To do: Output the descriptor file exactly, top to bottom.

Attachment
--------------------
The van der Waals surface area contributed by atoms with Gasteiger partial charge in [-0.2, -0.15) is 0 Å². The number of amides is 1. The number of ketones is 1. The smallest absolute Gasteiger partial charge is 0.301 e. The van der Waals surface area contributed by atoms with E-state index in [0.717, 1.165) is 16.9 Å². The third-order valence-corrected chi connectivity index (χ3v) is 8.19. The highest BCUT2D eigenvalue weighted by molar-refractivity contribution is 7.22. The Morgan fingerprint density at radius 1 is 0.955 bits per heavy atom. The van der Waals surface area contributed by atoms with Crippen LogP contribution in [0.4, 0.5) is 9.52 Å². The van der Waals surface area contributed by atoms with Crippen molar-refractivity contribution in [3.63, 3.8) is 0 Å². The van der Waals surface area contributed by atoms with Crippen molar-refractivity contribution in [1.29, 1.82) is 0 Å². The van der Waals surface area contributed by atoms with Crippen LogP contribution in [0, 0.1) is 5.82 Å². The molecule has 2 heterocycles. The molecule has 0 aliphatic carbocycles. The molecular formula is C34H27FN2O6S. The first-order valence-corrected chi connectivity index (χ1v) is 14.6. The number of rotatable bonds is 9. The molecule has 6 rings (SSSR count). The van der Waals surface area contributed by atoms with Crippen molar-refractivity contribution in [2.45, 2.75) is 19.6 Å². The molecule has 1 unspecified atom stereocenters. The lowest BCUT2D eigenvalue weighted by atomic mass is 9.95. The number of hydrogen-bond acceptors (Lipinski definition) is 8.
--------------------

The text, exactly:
The van der Waals surface area contributed by atoms with Gasteiger partial charge in [-0.2, -0.15) is 0 Å². The number of amides is 1. The number of ketones is 1. The smallest absolute Gasteiger partial charge is 0.301 e. The van der Waals surface area contributed by atoms with E-state index in [0.717, 1.165) is 16.9 Å². The third-order valence-corrected chi connectivity index (χ3v) is 8.19. The highest BCUT2D eigenvalue weighted by molar-refractivity contribution is 7.22. The Morgan fingerprint density at radius 1 is 0.955 bits per heavy atom. The van der Waals surface area contributed by atoms with Crippen LogP contribution in [0.4, 0.5) is 9.52 Å². The van der Waals surface area contributed by atoms with Crippen molar-refractivity contribution in [3.63, 3.8) is 0 Å². The van der Waals surface area contributed by atoms with Crippen molar-refractivity contribution in [1.29, 1.82) is 0 Å². The van der Waals surface area contributed by atoms with Crippen LogP contribution in [0, 0.1) is 5.82 Å². The molecule has 2 heterocycles. The molecule has 0 aliphatic carbocycles. The molecular formula is C34H27FN2O6S. The first-order valence-corrected chi connectivity index (χ1v) is 14.6. The number of rotatable bonds is 9. The molecule has 6 rings (SSSR count). The van der Waals surface area contributed by atoms with Crippen molar-refractivity contribution in [2.45, 2.75) is 19.6 Å². The molecule has 1 unspecified atom stereocenters. The lowest BCUT2D eigenvalue weighted by atomic mass is 9.95. The number of hydrogen-bond acceptors (Lipinski definition) is 8.